Smoking! What messed up the engine?
When it comes to items you hope you'll never have to return, truck engines have to be near the top of the list. William Mason, sadly, is about to do just that.
Mason bought a new engine for his 1986 GMC half-ton light pickup from Advance Auto Parts in May 2001, and, for the next 11 months, everything was fine. But in April 2002, he claims, the truck began blowing smoke and burning through a quart or two of oil a month. He called the store on Seminole Trail and was told to call the warranty department at the company's headquarters in Roanoke. There, in turn, he was given the number for Recon, the manufacturer, and told to call them.
Between April 2002 and April 2003, Recon's techs logged 14 conversations with either Mason or his mechanic, William Rhodes, owner of William's Auto Repair in Charlottesville.
During Mason's first trip to the shop, in April 2002, Rhodes couldn't find anything wrong. Mason returned in late June and said again that the truck was burning oil and blowing smoke. Rhodes spoke to a tech named Steven at Recon, and, according to the Recon log, was told to "check systems, pull plugs and check for oil on plugs, etc." Rhodes was allegedly supposed to call back if he saw any sign that something was wrong with the engine, but Recon claims they didn't hear from him again until July 10.
This time Rhodes spoke with Brian, who logged the following note: "[Rhodes] states plug #1 has oil on it. He thinks it might be coming from the rings but not sure...will do leakdown [a test that locates the source of engine leaks] to determine where oil is coming from."
That was July 10, 2002. Sixteen months later, when I called Advance Auto Parts to discuss the situation, the leakdown test still hadn't been done. Mason, meanwhile, had driven the car for several months after the July 2002 trip to William's, but had taken it back in December of 2002. It's been at William's ever since. The 15-month warranty expired in July 2002, shortly after the truck's second trip to the shop. This past summer Mason finally went to an attorney, who suggested he contact me.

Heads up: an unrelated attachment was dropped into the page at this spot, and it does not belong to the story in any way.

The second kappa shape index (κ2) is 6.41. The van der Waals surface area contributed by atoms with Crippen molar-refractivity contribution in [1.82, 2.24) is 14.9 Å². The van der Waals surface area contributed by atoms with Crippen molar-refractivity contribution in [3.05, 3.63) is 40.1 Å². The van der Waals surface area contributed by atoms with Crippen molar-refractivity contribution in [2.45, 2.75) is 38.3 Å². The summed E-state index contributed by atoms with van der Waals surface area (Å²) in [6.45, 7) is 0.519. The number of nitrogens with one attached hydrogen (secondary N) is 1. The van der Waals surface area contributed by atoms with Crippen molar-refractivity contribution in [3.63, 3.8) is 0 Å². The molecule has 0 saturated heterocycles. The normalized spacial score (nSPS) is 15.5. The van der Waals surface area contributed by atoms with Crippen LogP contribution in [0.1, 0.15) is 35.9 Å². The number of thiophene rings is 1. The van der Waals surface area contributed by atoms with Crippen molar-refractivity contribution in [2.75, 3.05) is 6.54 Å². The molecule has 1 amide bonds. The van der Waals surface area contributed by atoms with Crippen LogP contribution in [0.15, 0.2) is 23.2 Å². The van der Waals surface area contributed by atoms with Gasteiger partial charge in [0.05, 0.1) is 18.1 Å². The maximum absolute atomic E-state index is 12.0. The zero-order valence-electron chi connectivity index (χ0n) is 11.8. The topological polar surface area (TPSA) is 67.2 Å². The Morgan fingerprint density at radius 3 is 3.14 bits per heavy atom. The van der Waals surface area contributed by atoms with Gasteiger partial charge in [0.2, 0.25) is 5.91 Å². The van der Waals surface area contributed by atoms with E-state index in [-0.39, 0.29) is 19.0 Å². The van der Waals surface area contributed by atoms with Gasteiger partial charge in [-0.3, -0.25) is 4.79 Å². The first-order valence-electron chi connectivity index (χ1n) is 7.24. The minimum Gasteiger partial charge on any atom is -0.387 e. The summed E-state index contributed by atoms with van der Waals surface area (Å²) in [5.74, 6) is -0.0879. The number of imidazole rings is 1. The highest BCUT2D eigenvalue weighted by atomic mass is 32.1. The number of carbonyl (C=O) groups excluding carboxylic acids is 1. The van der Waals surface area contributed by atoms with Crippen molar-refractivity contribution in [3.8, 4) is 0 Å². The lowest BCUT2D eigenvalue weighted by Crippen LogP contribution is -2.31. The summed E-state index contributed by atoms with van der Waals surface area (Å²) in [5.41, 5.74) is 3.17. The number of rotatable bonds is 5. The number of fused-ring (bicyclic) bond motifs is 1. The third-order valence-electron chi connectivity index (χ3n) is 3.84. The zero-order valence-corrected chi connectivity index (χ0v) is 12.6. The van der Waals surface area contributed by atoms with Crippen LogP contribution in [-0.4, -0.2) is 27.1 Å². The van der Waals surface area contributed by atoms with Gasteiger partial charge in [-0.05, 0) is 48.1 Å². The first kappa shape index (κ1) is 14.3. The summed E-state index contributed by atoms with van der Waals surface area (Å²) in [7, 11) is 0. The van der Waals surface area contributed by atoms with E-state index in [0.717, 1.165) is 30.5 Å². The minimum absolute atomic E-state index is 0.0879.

I spoke with Axel Oberg, manager of the warranty department at Advance Auto Parts in Roanoke, who faxed me Recon's log. According to that, Recon techs spoke with Rhodes about the necessity of doing the leakdown test six times between July 2002 and April 2003– yet the test was never done.
As Oberg explained, neither Recon nor Advance was willing to simply replace a $1,600 engine (especially one that's now almost a year out of warranty) unless they had evidence that the engine was defective– and that's what the leakdown test would have shown.
When I spoke with Rhodes, he confirmed that he has never done the test. It takes "four to five hours," he stated, and Mason had refused to pay; Rhodes wasn't willing to do the work unless he knew he'd be paid. Mason, in turn, confirmed that he'd refused to foot the bill, saying that Advance should pay. Oberg, in reply, said that the company would reimburse Mason if the test showed that the engine was in fact defective– but it wouldn't pay up front.
Most such engines, according to Oberg, turn out to have been damaged and not defective. For instance, a replacement engine can be damaged by parts the customer adds on, or by whatever condition ruined the original engine. In that case, of course, neither Recon nor Advance should be held accountable.
In the end, however, Oberg decided that Advance was "tired of fooling with" Mason's situation, and has agreed to give Mason a replacement engine. Mason will pay to have the present engine removed and pay to have the replacement engine installed. If Recon's diagnosis of the returned engine concludes that it was in fact defective, Mason's costs will be reimbursed.
It'll take six weeks or so to get the post-mortem, but when I have it, I'll report the results.
Do you have a consumer problem or question? Email the Fearless Consumer, write her at 100 Second Street NW, 22902, or call 295-8700 ext. 406.